I’ve had my eye on another of Adam Nicolson’s books (The Mighty Dead) for a while not but somehow managed to pick this one up first.
It’s a book about birds. Sea birds.
The Seabird’s Cry by Adam Nicolson is divided into chapters which are all dedicated to a particular bird (or a couple of similar birds) that make their lives at the edges of our oceans. There’s a chapter for puffins (unsurprisingly, when you look at the cover), gulls, guillemots, shearwaters, albatross… you get the idea.
Beyond the wild, grey images on television documentaries or stories from friends and family of going to these wild places I’d not given a huge amount of thought to seabirds. Well, many thoughts beyond battering away a seagull from my fish and chips when visiting the seaside. But Adam Nicolson has an absolutely beautiful way with words and clearly has a deep running love for these birds.
Every bird has something special about them that Nicolson focuses on whether it is the fact that they use less energy flying through stormy weather than they would waddling to a cliff edge, or the incredible sense of smell they have, or the almost incomprehensible distances the birds travel for food. The writing really brings to life the amazing feats of these creatures and it has given me a new appreciation for them.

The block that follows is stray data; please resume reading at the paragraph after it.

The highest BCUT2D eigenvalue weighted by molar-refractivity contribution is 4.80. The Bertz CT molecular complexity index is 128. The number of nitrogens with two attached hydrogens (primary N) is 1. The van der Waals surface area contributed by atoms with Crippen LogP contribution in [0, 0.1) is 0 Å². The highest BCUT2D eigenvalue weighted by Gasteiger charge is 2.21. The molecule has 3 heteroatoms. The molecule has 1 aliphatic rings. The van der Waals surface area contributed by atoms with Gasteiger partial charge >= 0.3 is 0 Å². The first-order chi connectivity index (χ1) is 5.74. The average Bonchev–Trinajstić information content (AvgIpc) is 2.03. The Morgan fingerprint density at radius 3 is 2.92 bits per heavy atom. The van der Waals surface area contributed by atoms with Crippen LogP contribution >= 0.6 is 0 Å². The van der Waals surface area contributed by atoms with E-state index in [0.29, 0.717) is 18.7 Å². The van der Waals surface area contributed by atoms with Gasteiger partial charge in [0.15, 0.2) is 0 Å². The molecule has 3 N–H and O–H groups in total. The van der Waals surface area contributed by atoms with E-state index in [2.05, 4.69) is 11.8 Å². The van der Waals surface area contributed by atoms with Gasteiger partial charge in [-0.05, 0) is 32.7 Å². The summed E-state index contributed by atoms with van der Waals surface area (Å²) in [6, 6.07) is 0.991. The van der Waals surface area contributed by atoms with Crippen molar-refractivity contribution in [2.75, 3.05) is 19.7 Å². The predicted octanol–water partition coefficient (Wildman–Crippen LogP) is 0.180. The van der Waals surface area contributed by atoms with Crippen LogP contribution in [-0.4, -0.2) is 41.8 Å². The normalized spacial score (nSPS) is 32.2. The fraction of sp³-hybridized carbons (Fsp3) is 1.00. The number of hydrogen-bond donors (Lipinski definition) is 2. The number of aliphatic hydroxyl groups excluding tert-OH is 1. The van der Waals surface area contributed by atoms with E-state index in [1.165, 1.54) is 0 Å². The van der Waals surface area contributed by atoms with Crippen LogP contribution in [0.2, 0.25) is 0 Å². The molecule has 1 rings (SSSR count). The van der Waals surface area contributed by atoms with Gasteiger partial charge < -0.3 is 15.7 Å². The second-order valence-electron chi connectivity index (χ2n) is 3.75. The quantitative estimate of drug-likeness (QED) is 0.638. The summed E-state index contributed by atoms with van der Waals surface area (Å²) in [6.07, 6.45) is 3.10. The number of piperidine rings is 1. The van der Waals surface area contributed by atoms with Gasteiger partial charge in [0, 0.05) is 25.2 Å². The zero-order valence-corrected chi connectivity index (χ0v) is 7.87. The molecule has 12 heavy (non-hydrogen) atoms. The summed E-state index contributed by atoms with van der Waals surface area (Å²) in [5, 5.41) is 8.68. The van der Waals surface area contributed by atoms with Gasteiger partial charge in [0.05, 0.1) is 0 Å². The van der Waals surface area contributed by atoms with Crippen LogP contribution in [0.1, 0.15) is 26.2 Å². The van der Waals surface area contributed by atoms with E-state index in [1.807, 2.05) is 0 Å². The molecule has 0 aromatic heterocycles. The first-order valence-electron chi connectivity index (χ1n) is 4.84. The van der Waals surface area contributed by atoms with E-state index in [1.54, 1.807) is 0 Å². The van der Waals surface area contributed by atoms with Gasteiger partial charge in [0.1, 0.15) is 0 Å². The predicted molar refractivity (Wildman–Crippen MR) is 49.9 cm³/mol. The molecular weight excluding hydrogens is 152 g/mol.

The author has also introduced me to the idea of Umwelt which is based on the theories of Jakob von Uexküll and Thomas A. Sebeok and is the idea of ‘the world as it is experienced by a particular organism’. Nicolson does a wonderful job of demonstrating this idea throughout the book and hammers home with, through the gorgeously crafted writing,
Something else I learned along the way: puffins are way smaller than I thought! Almost every time I’ve seen them in pictures they’re stood on a cliff edge, standing watch at the border between the cliffs, the ocean, and the sky. I can’t recall having seen an image of a puffin alongside a person, or something else that I could use as a reference and always imagined them as being gull sized, or bigger.
As with many nature books Adam Nicolson doesn’t shy away from the damage that we as a species have caused to these seabirds and to the environment at large. However, I was pleased at Nicolson’s pragmatism when he was discussing this. Although we have done much damage to these birds there is yet hope as we plan new ways to try and help their numbers bounce back so, perhaps, all is not lost.
To end; this book was a beautifully written homage to seabirds. It was fascinating, delving into what makes these birds so special and demonstrating a way of perceiving the world that I was completely oblivious of and am now completely astounded by. If you have any interest in sea birds, or any of the birds that have chapters on them, then I highly recommend you read this book. You will not be disappointed.